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An AI-powered robot lawyer will represent its first defendant in court, mono-material company Amphico is rebranded and the slow but steady adoption of live shopping events in the US.

Mono-material company Amphico gets a rebrand

Amphico. Identity by How & How, UK
Amphico. Identity by How & How, UK
Amphico. Identity by How&How, UK

UK – Creating a brand identity for a visionary outdoor company working across the fields of science, engineering, design and sustainability is no mean feat, but Lisbon-based How&How’s identity for Amphico highlights multiple visions around a singular mono-material.

Amphico, founded by Jun Kamei, is built around Amphitex, a recyclable waterproof material which, unlike materials such as Gore-Tex, is not made of layers of different plastics and chemical coatings. The How&How team felt that the current outdoor industry was filled with multiple products that were becoming harder and harder to recycle. Both Amphitex, as well as an amphibious gill for humans and other future products in the pipeline from Amphico. are all made of the same polymer mono-material – leading the way for even the most complex of products such as an outdoor jacket, being made of one material.

It’s never been more difficult to enjoy the outdoors without polluting it. Working at the intersection of science, engineering and design, Amphico is paving the way to make everything from one thing,’ says the brand. This is reflected in How&How’s tagline: Everything One Thing.

Amphitex by Amphico was chosen as one of four winners of the Terra Carta Design Lab in the UK by HRH The Prince of Wales and Sir Jony Ive as part of the Sustainable Markets Initiative and in collaboration with the Royal College of Art.

Strategic opportunity

It has never been more difficult to enjoy the outdoors without polluting it. Innovations in materials in this sector – as well as those businesses such as Patagonia that are making nature a stakeholder in their business – are pushing it towards a more circular future

An AI-powered robot lawyer will represent its first defendant in court

US – An artificial intelligence program trained to act as a lawyer is set to make its courtroom debut, arguing in two speed ticket cases in February 2023.

Created by start-up DoNotPay, the so-called robot lawyer will be the first AI system to be used to help defend a case in court. To make this possible, the AI chatbot will dictate prompts to the defendant through Bluetooth-connected headphones, using code to figure out the optimal strategy to argue the case.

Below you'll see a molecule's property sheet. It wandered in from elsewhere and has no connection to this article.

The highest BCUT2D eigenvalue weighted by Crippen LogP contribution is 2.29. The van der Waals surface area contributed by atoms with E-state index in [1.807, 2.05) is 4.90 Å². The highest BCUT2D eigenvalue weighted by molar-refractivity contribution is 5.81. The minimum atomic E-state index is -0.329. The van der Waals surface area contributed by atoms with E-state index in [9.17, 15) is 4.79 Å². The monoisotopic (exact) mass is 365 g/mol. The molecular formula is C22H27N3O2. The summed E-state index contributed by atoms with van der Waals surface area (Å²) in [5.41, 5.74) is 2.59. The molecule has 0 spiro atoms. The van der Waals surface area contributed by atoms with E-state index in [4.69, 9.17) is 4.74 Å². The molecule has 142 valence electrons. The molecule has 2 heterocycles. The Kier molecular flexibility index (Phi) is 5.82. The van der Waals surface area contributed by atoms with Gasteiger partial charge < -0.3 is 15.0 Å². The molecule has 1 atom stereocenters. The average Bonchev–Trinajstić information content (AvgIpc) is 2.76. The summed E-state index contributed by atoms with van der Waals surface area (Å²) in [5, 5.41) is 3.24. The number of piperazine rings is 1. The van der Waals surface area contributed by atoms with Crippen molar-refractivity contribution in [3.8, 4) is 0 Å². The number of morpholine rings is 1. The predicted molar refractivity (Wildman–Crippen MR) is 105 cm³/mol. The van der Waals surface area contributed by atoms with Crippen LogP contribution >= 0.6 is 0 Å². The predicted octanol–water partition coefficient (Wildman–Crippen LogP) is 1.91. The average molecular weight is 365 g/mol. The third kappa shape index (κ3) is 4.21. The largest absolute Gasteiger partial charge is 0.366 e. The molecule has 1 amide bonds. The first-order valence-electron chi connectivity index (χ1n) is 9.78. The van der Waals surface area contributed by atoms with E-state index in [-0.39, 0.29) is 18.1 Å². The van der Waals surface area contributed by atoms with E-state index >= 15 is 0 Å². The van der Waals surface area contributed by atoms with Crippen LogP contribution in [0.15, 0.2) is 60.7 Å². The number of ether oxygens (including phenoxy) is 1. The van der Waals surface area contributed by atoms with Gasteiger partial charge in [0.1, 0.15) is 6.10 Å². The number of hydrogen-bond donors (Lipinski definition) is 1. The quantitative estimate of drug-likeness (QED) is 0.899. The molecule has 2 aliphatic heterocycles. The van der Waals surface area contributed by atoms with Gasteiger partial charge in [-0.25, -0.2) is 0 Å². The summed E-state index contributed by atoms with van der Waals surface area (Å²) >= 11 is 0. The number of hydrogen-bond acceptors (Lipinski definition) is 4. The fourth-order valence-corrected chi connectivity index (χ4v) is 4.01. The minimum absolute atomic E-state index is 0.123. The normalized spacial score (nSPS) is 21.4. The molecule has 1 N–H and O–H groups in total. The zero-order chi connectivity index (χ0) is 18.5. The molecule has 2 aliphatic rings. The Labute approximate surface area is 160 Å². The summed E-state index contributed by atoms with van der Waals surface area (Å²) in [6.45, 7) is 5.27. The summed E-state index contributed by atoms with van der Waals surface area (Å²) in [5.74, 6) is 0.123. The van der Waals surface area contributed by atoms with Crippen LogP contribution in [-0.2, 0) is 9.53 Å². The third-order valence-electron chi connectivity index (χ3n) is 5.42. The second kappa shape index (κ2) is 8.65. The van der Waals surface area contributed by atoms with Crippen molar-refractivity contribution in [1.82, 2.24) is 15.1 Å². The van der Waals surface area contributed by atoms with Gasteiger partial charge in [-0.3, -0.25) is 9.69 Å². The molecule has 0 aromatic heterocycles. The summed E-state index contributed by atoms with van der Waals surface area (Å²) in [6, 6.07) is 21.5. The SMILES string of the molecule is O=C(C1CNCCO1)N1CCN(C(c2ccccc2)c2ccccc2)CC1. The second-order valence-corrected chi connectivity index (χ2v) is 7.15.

DoNotPay previously started using chatbots to help consumers avoid paying fines and late fees, but the advancements offered by OpenAI’s ChatGPT technology opened up new possibilities for the form. ‘The law is almost like code and language combined, so it’s the perfect use case for AI. I think that this is the biggest potential for GPT and large language model technology,’ explains Joshua Browder, DoNotPay’s CEO and founder.

With the recent surge in AI use cases, DoNotPay’s robot lawyer reminds us that big tech has the power to use new technologies to create better futures, with an application that could drastically increase access to costly law services.

Shutterstock, US

Strategic opportunity

Legal assistance is just one example of a service that AI chat models can optimise. With the latest advances, businesses should re-evaluate whether some tasks, big or small, could be delegated to AI programs for better cost-efficiency and accuracy

Stat: The slow but steady adoption of live shopping events in the US

Depop, UK
Depop, UK

US – As more brands offer live-streamed shopping events, a recent Morning Consult survey found that a significant proportion of US adults have yet to participate in one.

When it comes to adoption, live-streamed shopping events have a long way to go – close to eight in 10 respondents (78%) have never joined a live shopping event. Morning Consult notes that many consumers are reluctant to try them, with over half (54%) admitting they are not comfortable shopping through social media platforms. Another 35% expressed concerns about product quality, vendor trustworthiness and shipping reliability for these purchases.

Despite these reservations, nearly half (44%) of US consumers are willing to participate in future live-streamed shopping events. This represents an opportunity for brands, as when consumers do try them, nearly nine in 10 (86%) report being satisfied with the experience. Such events also yield higher conversion rates than e-commerce.

These findings suggest that, for brands, the Live-stream Market promises many advantages, from building intimate relationships with clients to offering convenience, if only brands can overcome the challenge of attracting newcomers.

Strategic opportunity

To benefit from the lucrative live-stream market, brands will have to adapt their platforms and business models in the long run. A first step would be to create strong incentives to drive adoption and offer live shopping events to trusted clients and close brand communities

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The Future Laboratory's Trend Briefing 2023 at the Royal Academy of Arts, UK The Future Laboratory's Trend Briefing 2023 at the Royal Academy of Arts, UK

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